Structure Fire

Structure Fire

Our heritage is, obviously enough, fighting fires. The Campville Fire Department was formed in 1947 to protect its citizens from fires of all kinds. Although our mission has greatly expanded over the last 60 years, we remain true to our roots.

Structure fires are arguably the most dangerous incidents that we are called to and are also the most manpower intensive. There are numerous simultaneous activities that must occur for a successful firefight. Hoses need to be laid and a water supply needs to be established.

Remember that only a small part of our district has fire hydrants; the rest of the district requires us to establish tanker relays from remote water sources, like ponds.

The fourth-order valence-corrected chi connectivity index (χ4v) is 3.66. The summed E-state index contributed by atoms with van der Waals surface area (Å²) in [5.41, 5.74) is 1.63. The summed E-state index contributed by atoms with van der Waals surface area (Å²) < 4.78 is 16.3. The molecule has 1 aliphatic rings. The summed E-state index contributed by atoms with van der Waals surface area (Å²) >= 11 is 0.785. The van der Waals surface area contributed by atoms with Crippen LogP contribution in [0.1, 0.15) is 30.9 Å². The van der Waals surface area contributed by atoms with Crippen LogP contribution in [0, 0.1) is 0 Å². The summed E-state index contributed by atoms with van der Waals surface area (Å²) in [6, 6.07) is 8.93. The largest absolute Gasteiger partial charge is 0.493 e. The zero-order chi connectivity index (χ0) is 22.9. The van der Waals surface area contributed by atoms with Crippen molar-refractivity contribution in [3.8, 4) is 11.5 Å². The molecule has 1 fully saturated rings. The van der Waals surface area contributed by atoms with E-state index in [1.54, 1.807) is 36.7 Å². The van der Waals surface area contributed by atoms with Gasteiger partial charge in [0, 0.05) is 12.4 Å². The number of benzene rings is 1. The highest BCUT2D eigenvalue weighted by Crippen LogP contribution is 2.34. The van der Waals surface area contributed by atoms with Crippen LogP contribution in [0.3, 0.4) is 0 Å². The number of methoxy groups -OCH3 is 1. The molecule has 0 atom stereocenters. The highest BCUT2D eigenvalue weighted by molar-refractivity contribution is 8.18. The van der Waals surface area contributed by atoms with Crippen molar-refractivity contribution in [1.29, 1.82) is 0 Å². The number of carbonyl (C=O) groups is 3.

The crews going into the fire require a multitude of tools such as: hand lights, axes, halligans, radios, thermal imaging cameras. This is in addition to their protective turnout gear and Self Contained Breathing Apparatus (SCBA).

Structural firefighting is more than “putting the wet stuff on the red stuff”. Crews are making rapid searches for victims and the seat of the fire while others execute coordinated ventilation activities.

Ventilation is the controlled release of heat and gas from the fire and must be done in precise concert with those fighting the fire itself. The two prime methods of ventilation are cutting roof holes and breaking windows.

Backdraft is the rapid combustion caused by an oxygen-starved fire being suddenly supplied a large oxygen source and is sometimes referred to as “smoke explosion”. It is caused by a fire smoldering itself by using up all of the oxygen in a building, but still having tremendous heat.